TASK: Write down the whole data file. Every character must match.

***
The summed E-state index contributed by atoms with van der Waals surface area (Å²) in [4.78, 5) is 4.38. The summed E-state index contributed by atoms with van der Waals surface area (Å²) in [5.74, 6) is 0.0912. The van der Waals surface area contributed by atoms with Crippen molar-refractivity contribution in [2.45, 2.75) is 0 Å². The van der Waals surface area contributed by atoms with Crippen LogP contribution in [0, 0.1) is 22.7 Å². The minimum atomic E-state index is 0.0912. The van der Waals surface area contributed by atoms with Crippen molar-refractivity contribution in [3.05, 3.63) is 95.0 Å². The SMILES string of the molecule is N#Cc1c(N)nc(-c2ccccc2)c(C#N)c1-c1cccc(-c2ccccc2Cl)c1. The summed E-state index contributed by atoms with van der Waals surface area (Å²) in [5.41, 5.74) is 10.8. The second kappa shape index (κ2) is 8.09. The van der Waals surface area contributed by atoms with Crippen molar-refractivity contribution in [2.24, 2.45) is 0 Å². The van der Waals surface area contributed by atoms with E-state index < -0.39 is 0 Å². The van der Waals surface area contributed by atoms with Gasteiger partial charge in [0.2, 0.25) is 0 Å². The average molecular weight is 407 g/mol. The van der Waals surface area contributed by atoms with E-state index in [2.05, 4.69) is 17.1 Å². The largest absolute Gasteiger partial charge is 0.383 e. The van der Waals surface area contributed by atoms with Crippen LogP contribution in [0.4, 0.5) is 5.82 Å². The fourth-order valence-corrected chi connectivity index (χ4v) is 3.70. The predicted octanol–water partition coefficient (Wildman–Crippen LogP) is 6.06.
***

The summed E-state index contributed by atoms with van der Waals surface area (Å²) in [4.78, 5) is 4.38. The summed E-state index contributed by atoms with van der Waals surface area (Å²) in [5.74, 6) is 0.0912. The van der Waals surface area contributed by atoms with Crippen molar-refractivity contribution in [2.45, 2.75) is 0 Å². The van der Waals surface area contributed by atoms with Crippen LogP contribution in [0, 0.1) is 22.7 Å². The minimum atomic E-state index is 0.0912. The van der Waals surface area contributed by atoms with Crippen molar-refractivity contribution in [3.05, 3.63) is 95.0 Å². The SMILES string of the molecule is N#Cc1c(N)nc(-c2ccccc2)c(C#N)c1-c1cccc(-c2ccccc2Cl)c1. The summed E-state index contributed by atoms with van der Waals surface area (Å²) in [5.41, 5.74) is 10.8. The second kappa shape index (κ2) is 8.09. The van der Waals surface area contributed by atoms with Crippen molar-refractivity contribution in [2.24, 2.45) is 0 Å². The van der Waals surface area contributed by atoms with E-state index < -0.39 is 0 Å². The van der Waals surface area contributed by atoms with Gasteiger partial charge in [0.2, 0.25) is 0 Å². The average molecular weight is 407 g/mol. The van der Waals surface area contributed by atoms with E-state index in [2.05, 4.69) is 17.1 Å². The largest absolute Gasteiger partial charge is 0.383 e. The van der Waals surface area contributed by atoms with Crippen LogP contribution in [0.4, 0.5) is 5.82 Å². The fourth-order valence-corrected chi connectivity index (χ4v) is 3.70. The predicted octanol–water partition coefficient (Wildman–Crippen LogP) is 6.06.